Can Educational Standards Increase Educational Equality?
Janna Teltemann & Reinhard Schunck
The challenge of granting equal education
When talking about equality in education, the difficulties begin with defining what equality in eduation means. A basic function of education is societal integration: providing individuals with the necessary knowledge and skills to participate in society. In this regard equality in education means that everyone is granted a certain minimum level of education which is needed for participation in society. This can be a challenge for education systems, particularly in times of increasingly diverse student bodies.
Proponents of “standardization” suggest to increase equality in education by defining minimum educational standards and to regularly assess whether they are actually achieved. Critics of this approach are concerned that testing alone does not increase equality. In a recent study we have examined this issue empirically by comparing countries with different educational systems.
Do educational standards help to achieve equality in education?
In our research, we scrutinized whether different strategies of standardization in education reduce the number of students at risk of not achieving such an educational minimum. We were particularly concerned about immigrant students because they are underperformers in many countries. In our study we use OECD PISA data and define minimum education as performance below level 2 of reading scale. Students who perform below level 2 are unlikely to continue with education after mandatory schooling and will likely have severe difficulties in the labor market and with societal participation in general. Interestingly, educational systems differ greatly in the extent to which they are able to ensure such a minimum education for their students. As Figure 1 shows, the proportion of students who did not reach level 2 varied greatly between countries. Less than 10 percent of the Finnish but more than 30 percent of the Mexican students to not reach basic literacy.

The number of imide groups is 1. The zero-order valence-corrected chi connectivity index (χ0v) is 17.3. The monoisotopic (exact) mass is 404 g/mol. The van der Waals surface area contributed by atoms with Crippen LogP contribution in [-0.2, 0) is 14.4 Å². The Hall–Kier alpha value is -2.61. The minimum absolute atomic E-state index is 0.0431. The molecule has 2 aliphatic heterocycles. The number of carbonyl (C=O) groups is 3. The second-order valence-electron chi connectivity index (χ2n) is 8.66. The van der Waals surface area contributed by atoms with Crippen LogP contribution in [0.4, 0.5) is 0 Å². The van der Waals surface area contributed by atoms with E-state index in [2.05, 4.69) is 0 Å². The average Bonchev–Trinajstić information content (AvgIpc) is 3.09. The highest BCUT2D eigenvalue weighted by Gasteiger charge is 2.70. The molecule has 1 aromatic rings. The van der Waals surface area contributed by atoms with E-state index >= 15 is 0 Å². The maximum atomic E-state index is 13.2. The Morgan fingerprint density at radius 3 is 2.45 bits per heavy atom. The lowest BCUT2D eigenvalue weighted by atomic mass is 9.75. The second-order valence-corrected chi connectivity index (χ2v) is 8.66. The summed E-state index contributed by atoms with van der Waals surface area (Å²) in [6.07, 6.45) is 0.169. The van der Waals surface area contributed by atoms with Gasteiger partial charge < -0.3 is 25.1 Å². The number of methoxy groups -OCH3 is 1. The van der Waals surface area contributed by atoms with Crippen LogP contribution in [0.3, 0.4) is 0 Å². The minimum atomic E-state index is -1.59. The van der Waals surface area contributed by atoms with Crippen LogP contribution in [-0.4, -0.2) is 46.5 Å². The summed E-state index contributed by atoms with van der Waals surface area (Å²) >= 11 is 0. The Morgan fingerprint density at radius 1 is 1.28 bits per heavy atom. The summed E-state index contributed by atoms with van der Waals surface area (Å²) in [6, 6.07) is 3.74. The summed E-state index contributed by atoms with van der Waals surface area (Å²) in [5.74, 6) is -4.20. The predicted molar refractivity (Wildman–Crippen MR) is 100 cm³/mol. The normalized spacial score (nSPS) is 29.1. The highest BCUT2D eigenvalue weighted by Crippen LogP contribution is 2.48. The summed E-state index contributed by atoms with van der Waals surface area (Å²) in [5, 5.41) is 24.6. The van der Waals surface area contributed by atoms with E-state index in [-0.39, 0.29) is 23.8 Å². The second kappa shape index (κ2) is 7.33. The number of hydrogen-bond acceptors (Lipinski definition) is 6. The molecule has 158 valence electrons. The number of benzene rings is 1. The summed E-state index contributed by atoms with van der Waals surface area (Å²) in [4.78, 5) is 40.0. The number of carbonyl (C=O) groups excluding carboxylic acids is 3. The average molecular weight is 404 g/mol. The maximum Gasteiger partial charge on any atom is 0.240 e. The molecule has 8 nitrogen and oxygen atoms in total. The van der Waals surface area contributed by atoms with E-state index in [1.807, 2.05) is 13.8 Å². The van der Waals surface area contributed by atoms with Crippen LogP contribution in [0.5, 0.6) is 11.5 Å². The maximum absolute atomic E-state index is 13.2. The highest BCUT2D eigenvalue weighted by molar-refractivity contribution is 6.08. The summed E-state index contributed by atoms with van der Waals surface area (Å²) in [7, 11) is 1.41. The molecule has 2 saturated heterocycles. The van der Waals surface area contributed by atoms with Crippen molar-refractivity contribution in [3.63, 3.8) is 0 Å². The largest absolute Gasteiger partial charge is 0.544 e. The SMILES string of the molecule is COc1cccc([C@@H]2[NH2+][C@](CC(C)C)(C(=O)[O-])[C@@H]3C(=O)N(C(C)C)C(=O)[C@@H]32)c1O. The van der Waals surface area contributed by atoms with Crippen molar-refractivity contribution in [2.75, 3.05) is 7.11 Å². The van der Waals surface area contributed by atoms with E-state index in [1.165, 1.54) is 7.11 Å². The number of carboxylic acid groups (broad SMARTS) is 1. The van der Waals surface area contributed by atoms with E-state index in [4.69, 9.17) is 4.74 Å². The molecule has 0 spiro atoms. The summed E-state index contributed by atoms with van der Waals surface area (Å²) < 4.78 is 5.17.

While it is easy to come up with potential explanations for these differences, it is difficult to find robust empirical evidence for or against an explanation. Do the differences stem from features of the countries’ education system? Do they stem from the composition of the student bodies? Or do they stem from other differences between the countries? Obviously, countries like Finland and Mexico differ in many respects. To circumvent this issue, we have combined data from three different rounds of the OECD PISA study (2003, 2009, 2015) and constructed a dataset for 27 countries with about half a million students. With data from different measurement points over time we are able to assess how changes of standardization within countries are associated with changes in student performance.
Standardization protects immigrant students against low performance
Our results show that indicators of standardization such as the proliferation of standardised tests for 15 year old students, the practice of using school assessment data for comparisons with regional or national performance data, or using assessment data to track school performance over time reduce the risk of low reading performance in PISA.
A closer look reveals that the risk of low performance is particularly high for immigrants. However, in countries with more widespread standardization practices, this risk is reduced. Figure 2 shows that in countries with an extensive use of assessment data for purposes of monitoring, immigrant students tend to have about the same risk of low performance as non-immigrants (the effect of immigrant background tends towards zero).
Image source: József Balogh, https://igazgyongyalapitvany.hu/en/home/